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At 7:54 AM, Anonymous charlie said...

As long as private haulers just take our recycle materials to the landfill/incinerator I don't see much incentive to move to waste stream over.

The explosion in cardboard boxes is making it very difficult.

In terms of reuse, I'd propose something like a "REUSE Monday" where everyone coordinates on putting on reuse on the streets one day a month, and the city picks up everything that doesn't get picked over.

Having actual metal collection in the areas would be helpful as well.

At 8:36 AM, Blogger Richard Layman said...

the motivation for the complex in Scarborough was cost reduction. They find about $20K or more in annual savings.

But yes, to do this would require significant changes in waste collection and regulation.

wrt you reuse day, Salt Lake City does a derivation of this, they schedule them by neighborhood, only once/year maybe. But people are free to pick, and then after the city picks the stuff up. I don[t know if they sort it.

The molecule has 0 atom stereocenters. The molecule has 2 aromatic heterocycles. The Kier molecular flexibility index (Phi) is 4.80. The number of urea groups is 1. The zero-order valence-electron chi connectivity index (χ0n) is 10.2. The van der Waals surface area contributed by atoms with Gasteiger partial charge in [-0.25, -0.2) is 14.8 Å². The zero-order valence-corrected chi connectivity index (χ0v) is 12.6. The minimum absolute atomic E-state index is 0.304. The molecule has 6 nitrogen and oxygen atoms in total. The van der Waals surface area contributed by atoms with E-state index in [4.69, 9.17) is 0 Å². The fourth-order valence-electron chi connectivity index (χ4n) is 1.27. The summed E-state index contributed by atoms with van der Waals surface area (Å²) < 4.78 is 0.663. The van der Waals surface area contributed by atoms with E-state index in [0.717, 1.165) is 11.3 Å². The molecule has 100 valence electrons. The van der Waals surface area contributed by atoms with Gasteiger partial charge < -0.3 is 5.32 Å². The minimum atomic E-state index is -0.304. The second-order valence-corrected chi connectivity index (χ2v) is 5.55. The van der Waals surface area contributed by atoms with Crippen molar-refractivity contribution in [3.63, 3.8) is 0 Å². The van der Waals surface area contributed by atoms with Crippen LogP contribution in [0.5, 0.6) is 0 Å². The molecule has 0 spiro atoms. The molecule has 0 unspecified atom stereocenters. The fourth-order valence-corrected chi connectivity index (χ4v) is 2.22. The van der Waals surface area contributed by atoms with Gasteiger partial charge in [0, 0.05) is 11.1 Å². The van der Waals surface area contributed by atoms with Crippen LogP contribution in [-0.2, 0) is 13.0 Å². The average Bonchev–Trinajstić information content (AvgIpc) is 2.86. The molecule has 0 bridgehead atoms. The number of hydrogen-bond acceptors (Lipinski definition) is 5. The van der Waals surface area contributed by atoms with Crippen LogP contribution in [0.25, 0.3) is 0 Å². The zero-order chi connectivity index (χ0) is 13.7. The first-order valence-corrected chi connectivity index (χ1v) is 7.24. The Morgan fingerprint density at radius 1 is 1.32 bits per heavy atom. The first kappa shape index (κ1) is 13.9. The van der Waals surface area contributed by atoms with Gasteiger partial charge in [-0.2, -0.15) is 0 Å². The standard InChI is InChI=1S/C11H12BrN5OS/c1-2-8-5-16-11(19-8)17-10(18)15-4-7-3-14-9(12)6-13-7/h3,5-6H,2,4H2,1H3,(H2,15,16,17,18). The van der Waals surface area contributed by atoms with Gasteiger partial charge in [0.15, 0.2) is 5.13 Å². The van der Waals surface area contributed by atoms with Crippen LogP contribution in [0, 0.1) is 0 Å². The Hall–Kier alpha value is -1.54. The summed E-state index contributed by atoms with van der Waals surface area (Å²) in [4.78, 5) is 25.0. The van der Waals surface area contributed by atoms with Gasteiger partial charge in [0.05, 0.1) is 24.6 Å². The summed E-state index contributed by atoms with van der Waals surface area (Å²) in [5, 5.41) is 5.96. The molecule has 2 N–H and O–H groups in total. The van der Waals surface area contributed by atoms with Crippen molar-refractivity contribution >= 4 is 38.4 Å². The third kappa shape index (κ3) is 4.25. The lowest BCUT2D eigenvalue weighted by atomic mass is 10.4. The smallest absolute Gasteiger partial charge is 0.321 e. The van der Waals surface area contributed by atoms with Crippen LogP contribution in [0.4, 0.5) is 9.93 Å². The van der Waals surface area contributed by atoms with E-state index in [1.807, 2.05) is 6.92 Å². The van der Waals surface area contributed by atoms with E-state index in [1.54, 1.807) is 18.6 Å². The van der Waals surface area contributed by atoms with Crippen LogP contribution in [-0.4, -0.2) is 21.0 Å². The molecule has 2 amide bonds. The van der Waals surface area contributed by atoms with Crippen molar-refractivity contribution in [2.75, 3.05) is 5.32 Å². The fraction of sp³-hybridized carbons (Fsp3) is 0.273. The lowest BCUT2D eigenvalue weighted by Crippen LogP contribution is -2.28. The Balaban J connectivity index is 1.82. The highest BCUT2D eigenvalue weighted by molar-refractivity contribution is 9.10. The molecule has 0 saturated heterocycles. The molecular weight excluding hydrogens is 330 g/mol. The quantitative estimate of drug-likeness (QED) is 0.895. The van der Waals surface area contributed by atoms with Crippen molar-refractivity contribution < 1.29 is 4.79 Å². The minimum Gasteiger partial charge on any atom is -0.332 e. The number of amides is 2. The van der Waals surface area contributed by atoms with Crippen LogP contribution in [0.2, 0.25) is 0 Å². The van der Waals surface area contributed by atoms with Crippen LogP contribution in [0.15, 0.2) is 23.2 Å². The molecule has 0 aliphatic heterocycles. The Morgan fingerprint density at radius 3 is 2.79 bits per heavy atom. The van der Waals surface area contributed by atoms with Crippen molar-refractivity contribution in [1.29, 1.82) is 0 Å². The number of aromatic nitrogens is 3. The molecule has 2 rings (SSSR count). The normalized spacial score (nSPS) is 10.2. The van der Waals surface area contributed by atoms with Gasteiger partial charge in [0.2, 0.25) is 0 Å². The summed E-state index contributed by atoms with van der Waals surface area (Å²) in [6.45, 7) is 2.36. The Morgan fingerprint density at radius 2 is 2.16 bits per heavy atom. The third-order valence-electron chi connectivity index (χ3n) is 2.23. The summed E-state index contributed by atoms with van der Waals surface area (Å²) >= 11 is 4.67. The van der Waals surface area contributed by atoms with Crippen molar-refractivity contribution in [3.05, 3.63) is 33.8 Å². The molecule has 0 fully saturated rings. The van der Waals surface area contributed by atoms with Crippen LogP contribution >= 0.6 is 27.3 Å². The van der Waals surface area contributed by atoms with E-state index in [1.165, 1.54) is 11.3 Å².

Metal collection yes, is another high value items that should be collected, added to the waste stream collection system, among others.

... I found you can recycle batteries at Lib. of Congress and wine corks at Whole Foods...

the one problem with resuse monday being once/month is that I imagine a lot of buildings won't want to store the reusable stuff for that time, they don't have much room, etc.

Definitely it's worth doing some research on setting up optimized intra-building waste collection and storage systems.

At 11:06 AM, Anonymous charlie said...

yeah, the costs caught my eye but also made be a bit suspicious.

20 to 1 dumpster reduction is great, but then there are increases in recycle pickup. As I said looking at our single stream stream about 75% of it is now cardboard boxes. Zero newspaper. And it isn't much of a savings in DC. I think we are paying a landfill fee on both (need to check).

(a in place glass crusher would help.)